You may have seen the headlines about the 45th Anniversary of Woodstock (Fri, Aug 15th – Sun Aug 17th, 1969) but did you know that the Philadelphia Folk Festival is a pioneer of happy, hippy festivals? It’s true. So much so that Bob Spitz, a celebrated biographer and journalist, acknowledges the wisdom of early Philadelphia Folk Festival organizers—from stage design to lighting and sound—in his new book “Barefoot in Babylon: The Creation of the Woodstock Music Festival“. Another not-so-obvious but critical component of Philly Folk Fest is the volunteers—this year I heard there were approximately 2,500 volunteers who worked to make this festival happen. They are the people that build the roads and fest infrastructure, work shifts at the gates and tent stations, and tend to all the other operational necessities. For those not familiar with some of the festival traditions and diehard spirit of the many people behind the scenes, I recommend watching At Fest—a documentary by James and Jennifer Wallace. James and Jennifer are also members of Who Hill—one of the many camping communities “At Fest”.
Hanging at The Fest
If you come to Folk Fest at Old Pool Farm for the day, you have access to music on the Main Stage, the Lobby Stage, the Cultural Tent, the Craft Stage, the Tank Stage, the Dulcimer Stage, and the Camp Stage. I even attended a Ukelele Workshop with Rev. TJ McGlinchey on Friday afternoon and learned how to play a few folk tunes, including “Home on the Range” which TJ and Dani Mari of Lovers League led us through while the ukelele students played along. There is always something going on at one or more stages, though it is staggered enough to catch multiple acts within a set time block if you’ve got some pep in your step. The Yards beer tent will satisfy your need for brew and there are plenty of food vendors to choose from—the fish tacos, french fries, and fruit smoothies kept my cravings happy. There is a large area for crafts and folky merchandise at the top of the hill near the Main Stage and then a shady area called Dulcimer Grove where you can hang a hammock and enjoy kids activities and circus performers.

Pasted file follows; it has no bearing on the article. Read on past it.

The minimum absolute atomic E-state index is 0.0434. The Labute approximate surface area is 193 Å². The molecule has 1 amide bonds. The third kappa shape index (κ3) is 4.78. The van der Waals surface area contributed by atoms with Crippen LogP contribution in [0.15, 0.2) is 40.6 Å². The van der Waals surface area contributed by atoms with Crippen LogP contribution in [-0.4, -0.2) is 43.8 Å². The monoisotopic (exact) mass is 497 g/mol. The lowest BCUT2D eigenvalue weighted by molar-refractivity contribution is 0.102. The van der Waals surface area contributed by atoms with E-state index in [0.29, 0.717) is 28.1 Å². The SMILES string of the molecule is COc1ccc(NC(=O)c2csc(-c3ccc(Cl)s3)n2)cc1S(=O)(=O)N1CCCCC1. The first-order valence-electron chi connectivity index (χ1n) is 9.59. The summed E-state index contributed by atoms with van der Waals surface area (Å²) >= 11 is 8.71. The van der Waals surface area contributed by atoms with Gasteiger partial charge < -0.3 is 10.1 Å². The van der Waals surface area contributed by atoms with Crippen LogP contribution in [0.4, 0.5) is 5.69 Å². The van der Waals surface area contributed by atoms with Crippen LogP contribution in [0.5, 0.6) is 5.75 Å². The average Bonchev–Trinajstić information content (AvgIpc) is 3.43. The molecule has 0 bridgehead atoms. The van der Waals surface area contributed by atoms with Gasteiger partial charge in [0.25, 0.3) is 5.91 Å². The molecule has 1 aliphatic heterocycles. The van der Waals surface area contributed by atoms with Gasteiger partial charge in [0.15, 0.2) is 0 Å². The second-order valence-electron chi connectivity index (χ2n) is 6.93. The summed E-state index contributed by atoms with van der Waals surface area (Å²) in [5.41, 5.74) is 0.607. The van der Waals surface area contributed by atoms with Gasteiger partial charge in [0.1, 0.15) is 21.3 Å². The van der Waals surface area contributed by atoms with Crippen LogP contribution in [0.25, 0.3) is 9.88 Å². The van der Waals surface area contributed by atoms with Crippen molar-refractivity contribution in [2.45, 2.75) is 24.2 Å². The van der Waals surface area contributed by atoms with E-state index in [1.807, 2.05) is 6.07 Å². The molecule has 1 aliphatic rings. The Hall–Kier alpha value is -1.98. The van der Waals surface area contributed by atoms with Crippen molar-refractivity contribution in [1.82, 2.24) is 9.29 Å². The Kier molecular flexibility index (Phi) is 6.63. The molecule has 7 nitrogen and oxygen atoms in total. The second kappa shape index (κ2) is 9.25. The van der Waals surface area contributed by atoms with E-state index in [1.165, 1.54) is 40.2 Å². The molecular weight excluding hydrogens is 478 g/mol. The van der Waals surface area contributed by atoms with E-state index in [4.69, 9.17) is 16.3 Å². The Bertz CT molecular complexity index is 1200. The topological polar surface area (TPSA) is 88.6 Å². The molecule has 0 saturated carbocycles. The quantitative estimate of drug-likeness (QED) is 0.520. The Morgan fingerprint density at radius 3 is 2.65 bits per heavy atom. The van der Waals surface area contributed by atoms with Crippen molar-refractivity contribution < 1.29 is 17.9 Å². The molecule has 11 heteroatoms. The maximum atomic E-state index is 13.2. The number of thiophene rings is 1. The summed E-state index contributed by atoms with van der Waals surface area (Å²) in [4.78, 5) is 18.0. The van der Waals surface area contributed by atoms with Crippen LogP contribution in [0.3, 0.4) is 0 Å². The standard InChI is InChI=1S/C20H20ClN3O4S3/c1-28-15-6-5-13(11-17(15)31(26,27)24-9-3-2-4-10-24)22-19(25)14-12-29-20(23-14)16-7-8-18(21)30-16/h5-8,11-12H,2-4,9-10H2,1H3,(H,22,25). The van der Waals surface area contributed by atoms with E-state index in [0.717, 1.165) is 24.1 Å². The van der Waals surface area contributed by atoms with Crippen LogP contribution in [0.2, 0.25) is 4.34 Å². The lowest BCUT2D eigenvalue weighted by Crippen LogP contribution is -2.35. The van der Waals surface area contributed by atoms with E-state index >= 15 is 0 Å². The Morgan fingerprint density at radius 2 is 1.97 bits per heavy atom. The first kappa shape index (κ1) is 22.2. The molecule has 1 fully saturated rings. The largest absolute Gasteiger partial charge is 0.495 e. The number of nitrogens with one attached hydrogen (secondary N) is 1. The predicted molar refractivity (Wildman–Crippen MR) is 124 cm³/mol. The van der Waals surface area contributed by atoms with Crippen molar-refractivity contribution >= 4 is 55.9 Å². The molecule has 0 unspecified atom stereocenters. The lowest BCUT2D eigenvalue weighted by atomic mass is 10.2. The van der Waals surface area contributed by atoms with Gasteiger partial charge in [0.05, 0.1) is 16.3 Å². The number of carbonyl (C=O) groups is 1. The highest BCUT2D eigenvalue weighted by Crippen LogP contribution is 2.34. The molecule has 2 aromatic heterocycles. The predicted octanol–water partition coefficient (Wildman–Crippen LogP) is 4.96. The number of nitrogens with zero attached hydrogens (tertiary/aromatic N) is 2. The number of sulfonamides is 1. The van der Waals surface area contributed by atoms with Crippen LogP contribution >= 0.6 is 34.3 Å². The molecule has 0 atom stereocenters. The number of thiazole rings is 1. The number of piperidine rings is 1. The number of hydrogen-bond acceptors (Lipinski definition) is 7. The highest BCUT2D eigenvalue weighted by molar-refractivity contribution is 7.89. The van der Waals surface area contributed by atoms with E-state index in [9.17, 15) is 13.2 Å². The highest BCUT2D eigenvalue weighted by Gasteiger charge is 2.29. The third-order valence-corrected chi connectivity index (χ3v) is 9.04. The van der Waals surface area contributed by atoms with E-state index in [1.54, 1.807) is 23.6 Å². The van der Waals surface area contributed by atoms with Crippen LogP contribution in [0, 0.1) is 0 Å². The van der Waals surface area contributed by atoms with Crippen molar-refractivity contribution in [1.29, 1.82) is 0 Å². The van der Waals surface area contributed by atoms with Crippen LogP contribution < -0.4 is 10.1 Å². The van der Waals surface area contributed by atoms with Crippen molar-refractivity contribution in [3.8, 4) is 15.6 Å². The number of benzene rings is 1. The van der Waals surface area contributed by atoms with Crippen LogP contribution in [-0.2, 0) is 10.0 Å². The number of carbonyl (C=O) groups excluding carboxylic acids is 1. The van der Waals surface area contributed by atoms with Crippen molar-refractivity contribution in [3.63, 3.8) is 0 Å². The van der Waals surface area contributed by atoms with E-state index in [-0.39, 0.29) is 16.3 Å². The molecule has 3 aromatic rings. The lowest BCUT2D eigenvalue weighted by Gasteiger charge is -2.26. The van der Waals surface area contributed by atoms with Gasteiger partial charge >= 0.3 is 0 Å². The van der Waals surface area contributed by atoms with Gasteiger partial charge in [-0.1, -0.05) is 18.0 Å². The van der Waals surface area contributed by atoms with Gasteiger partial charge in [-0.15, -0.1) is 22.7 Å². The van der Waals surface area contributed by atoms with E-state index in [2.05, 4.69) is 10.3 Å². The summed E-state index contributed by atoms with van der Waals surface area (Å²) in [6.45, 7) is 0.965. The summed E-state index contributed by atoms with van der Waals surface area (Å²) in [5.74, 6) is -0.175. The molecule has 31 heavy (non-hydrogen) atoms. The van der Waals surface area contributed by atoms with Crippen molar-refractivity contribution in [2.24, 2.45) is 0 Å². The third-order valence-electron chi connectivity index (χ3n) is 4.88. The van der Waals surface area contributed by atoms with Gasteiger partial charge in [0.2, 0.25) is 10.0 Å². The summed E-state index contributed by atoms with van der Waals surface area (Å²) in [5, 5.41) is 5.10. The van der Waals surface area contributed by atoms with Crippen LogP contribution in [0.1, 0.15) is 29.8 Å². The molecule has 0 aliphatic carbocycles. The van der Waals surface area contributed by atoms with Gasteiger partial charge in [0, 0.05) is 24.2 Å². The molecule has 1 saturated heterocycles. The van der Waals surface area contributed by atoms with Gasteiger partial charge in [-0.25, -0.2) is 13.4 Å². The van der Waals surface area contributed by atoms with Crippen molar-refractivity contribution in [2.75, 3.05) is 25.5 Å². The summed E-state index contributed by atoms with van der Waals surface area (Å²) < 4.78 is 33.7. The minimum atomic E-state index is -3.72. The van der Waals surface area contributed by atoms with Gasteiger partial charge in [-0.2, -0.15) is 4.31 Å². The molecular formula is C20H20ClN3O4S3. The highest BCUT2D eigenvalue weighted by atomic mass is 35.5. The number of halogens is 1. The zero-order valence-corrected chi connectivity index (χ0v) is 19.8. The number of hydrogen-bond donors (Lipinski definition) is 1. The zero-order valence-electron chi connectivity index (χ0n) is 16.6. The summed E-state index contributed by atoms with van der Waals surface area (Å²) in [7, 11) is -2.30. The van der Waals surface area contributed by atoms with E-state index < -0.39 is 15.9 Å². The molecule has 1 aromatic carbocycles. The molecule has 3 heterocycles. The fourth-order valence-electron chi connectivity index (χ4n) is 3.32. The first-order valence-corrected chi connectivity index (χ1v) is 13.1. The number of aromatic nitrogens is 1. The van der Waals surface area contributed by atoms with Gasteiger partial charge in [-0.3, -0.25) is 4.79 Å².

Sturgill Simpson and Parsonsfield performed on the Camp Stage just outside the camping area to get everyone in a dancing mood. Sturgill Simpson’s country sound put me in the mood for beef jerky and warm beer—his voice will stick in your ear like a stubborn ball of wax.
Old Crow Medicine Show I’ll be so bold as to proclaim Old Crow the best performance my eyes, ears, body, mind, soul, and spirit have seen all year. These boys really know how to turn a festival out—it’s no wonder they were inducted into The Grand Ol’ Opry. Whether I was supposed to be backstage or not, I was there long enough to see and hear them warming up in the dark. They are just as nice looking from the back as they are in front. And, yes, they played “Wagon Wheel” because you love every bit of it no many how many times you’ve heard it. You’re singing it right now. Thanks to “high friends in places” I also have most of the setlist to share. Brushy Mountain Conjugal Trailer Alabama High Test Caroline Take ‘Em Away Bootleggers 8 Dogs 8 Banjos Sweet Amarillo Mary’s Kitchen Humdinger Firewater Palisade Park CC Rider Hear Them All Carry Me Back Fall on My Knees Wagon Wheel American Girl
Tempest I really had no idea what to expect when a kilted, double-fretted guitar wielding Lief Sorbye and his band took the stage. Then, Kathy Buys and her electric blue violin started shooting fairy dust all over the stage and Celtic rock exploded into the night.
Shemekia Copeland It took me over 10 years to finally see this dynamo perform live and she rocked the stage in stiletto heels, shaking a tambourine, with a voice that didn’t really need a microphone (she proved it when she sang without it).
A Fistful of Sugar A perfect example of a band that is homegrown from the Philly Folk Fest, this 11-piece performed full-throttle with songs from their recent release Perspicacity such as “Miss Impossible to See”, “Call Me”, “Virtuous Woman”, “Now That You’re Gone” and “Brother, Brother”.
The Wallace Brothers I remember first catching these guys at Jammin for the Animals and then this past May at Snipes Farm for River Roots. Colby and Zach Wallace (the twins with the cutest eyes might I add) spread some country butter all over the Main Stage.